How to Help a Veteran Get Into Drug Rehab Treatment

How to Help a Veteran Get Into Drug Rehab Treatment

How to Help a Veteran Get Into Drug Rehab Treatment

How to Help a Veteran Get Into Drug Rehab TreatmentActive duty service in the military often comes at a very high price. Soldiers who live in a world punctuated by roadside bombs, improvised explosive devices and lurking snipers may come home with wounds that won’t show up on x-rays.  It’s not uncommon for veterans to attempt to cope with painful emotions and traumatic memories by turning to alcohol or drugs.  Some are able to curb their use. Others, however, develop a serious substance abuse problem.

Addressing the issue without a conflicted exchange can be difficult – if not impossible. Looking the other way is a form of enabling.  So what can you do to get a veteran you love into alcohol or drug rehab treatment when they’re resistant to it?

Substance Abuse and Veterans

Alcohol is the most likely abused substance among our nation’s vets. For instance, screenings of veterans done 3-4 months after return from deployment in Iraq found that nearly 27% met the clinical criteria for alcohol abuse and had a higher risk of related behaviors, like drunken driving. Overall, alcohol abuse among veterans who have been stationed in Iraq or Afghanistan may run as high as 39%.

Drug abuse and dependence is also a problem. One study estimates that approximately 3% of veterans struggle with drug use. Some military vets turn to illicit drugs, like heroin or cocaine, while others turn to opium-based prescription pain relievers, such as hydrocodone or morphine.

Substance abuse is especially rampant among homeless veterans. It’s estimated that 70% of these vets struggle with drug or alcohol problems. In addition, approximately half of homeless veterans have a mental health disorder, such as post-traumatic stress disorder (PTSD) or depression, that often contributes to the development of an addiction.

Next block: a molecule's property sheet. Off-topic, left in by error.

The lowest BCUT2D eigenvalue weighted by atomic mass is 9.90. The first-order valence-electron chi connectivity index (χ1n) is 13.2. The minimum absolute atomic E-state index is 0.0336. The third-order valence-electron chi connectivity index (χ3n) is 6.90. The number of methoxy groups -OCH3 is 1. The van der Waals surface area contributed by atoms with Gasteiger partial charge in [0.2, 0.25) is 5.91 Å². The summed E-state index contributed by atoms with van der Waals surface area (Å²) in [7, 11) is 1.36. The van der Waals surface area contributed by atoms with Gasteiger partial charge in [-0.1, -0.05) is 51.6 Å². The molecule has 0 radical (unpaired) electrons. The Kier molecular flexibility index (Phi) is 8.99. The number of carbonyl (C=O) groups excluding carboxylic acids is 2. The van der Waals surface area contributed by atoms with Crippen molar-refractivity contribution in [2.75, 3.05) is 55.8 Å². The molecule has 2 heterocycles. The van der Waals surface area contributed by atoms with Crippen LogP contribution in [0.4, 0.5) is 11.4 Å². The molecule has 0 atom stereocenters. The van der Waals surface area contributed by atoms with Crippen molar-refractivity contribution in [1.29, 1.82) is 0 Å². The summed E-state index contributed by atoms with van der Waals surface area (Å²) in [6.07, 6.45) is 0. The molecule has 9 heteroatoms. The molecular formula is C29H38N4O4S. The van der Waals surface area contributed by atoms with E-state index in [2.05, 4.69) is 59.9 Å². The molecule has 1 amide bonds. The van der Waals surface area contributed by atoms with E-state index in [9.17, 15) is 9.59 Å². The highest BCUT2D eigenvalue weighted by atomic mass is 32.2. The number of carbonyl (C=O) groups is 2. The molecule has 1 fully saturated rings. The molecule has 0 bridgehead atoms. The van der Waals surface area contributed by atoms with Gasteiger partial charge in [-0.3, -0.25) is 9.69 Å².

The Necessity of Treatment

Alcoholism wreaks significant physical and emotional damage. It increases the risk for cancer and other chronic health conditions, and also often leads to dangerous behaviors such as drinking and driving. Drug abuse always carries the risk of a dangerous or deadly overdose. No matter what substance is abused, an addiction quite often destroys family relationships and sabotages careers.  It may also cause serious legal or financial problems.

However, military members may have special considerations that make alcohol or drug rehab treatment especially important. Veterans suffer higher rates of depression and anxiety disorders than the general population, and substance abuse exacerbates psychiatric problems. As the symptoms become worse, your loved one might drink or abuse drugs even more in a desperate attempt to self-medicate.

While it may be tempting, you can’t afford to wait to see if your loved one can “get it together” on his or her own.  Substance abuse and addiction are serious problems that can’t be ignored.  They require treatment by trained professionals – preferably those who have experience working with veterans.

Prepare for Resistance

Convincing a loved one to seek treatment for substance abuse can be a challenge.  Be prepared to face any number of barriers in the process. For example, he or she may have the stubborn mindset that asking for help is a sign of weakness. This is particularly common with someone who is an active or former military member. There may also be a very strong fear that a commanding officer or others will find out about treatment.  Your loved one may fear the harsh judgment of others – and that can be powerful enough to hinder him or her from reaching out for help, even if the need for treatment is understood.